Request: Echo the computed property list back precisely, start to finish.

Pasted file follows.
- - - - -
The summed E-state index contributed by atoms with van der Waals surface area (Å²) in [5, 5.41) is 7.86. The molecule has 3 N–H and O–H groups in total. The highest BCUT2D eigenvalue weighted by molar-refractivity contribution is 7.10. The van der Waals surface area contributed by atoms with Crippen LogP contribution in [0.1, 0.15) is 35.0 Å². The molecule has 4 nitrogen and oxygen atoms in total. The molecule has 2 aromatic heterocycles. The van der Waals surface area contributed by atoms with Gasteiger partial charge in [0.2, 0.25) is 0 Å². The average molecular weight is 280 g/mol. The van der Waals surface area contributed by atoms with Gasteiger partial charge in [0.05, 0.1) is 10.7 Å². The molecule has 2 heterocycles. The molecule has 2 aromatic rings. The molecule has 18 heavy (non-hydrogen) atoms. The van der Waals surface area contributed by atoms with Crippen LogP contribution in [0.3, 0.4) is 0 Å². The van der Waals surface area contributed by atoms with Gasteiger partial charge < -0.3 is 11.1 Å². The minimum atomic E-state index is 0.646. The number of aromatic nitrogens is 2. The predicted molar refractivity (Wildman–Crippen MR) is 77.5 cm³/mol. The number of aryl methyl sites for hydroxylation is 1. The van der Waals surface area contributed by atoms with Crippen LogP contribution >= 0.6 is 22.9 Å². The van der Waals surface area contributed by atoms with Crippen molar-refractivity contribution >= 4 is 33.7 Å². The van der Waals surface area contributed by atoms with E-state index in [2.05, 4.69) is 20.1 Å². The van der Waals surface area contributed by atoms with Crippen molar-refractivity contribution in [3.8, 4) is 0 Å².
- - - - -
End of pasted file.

The summed E-state index contributed by atoms with van der Waals surface area (Å²) in [5, 5.41) is 7.86. The molecule has 3 N–H and O–H groups in total. The highest BCUT2D eigenvalue weighted by molar-refractivity contribution is 7.10. The van der Waals surface area contributed by atoms with Crippen LogP contribution in [0.1, 0.15) is 35.0 Å². The molecule has 4 nitrogen and oxygen atoms in total. The molecule has 2 aromatic heterocycles. The van der Waals surface area contributed by atoms with Gasteiger partial charge in [0.2, 0.25) is 0 Å². The average molecular weight is 280 g/mol. The van der Waals surface area contributed by atoms with Gasteiger partial charge in [0.05, 0.1) is 10.7 Å². The molecule has 2 heterocycles. The molecule has 2 aromatic rings. The molecule has 18 heavy (non-hydrogen) atoms. The van der Waals surface area contributed by atoms with Crippen LogP contribution in [0.3, 0.4) is 0 Å². The van der Waals surface area contributed by atoms with Gasteiger partial charge < -0.3 is 11.1 Å². The minimum atomic E-state index is 0.646. The number of aromatic nitrogens is 2. The predicted molar refractivity (Wildman–Crippen MR) is 77.5 cm³/mol. The number of aryl methyl sites for hydroxylation is 1. The van der Waals surface area contributed by atoms with Crippen LogP contribution >= 0.6 is 22.9 Å². The van der Waals surface area contributed by atoms with Crippen molar-refractivity contribution >= 4 is 33.7 Å². The van der Waals surface area contributed by atoms with E-state index in [2.05, 4.69) is 20.1 Å². The van der Waals surface area contributed by atoms with Crippen molar-refractivity contribution in [3.8, 4) is 0 Å².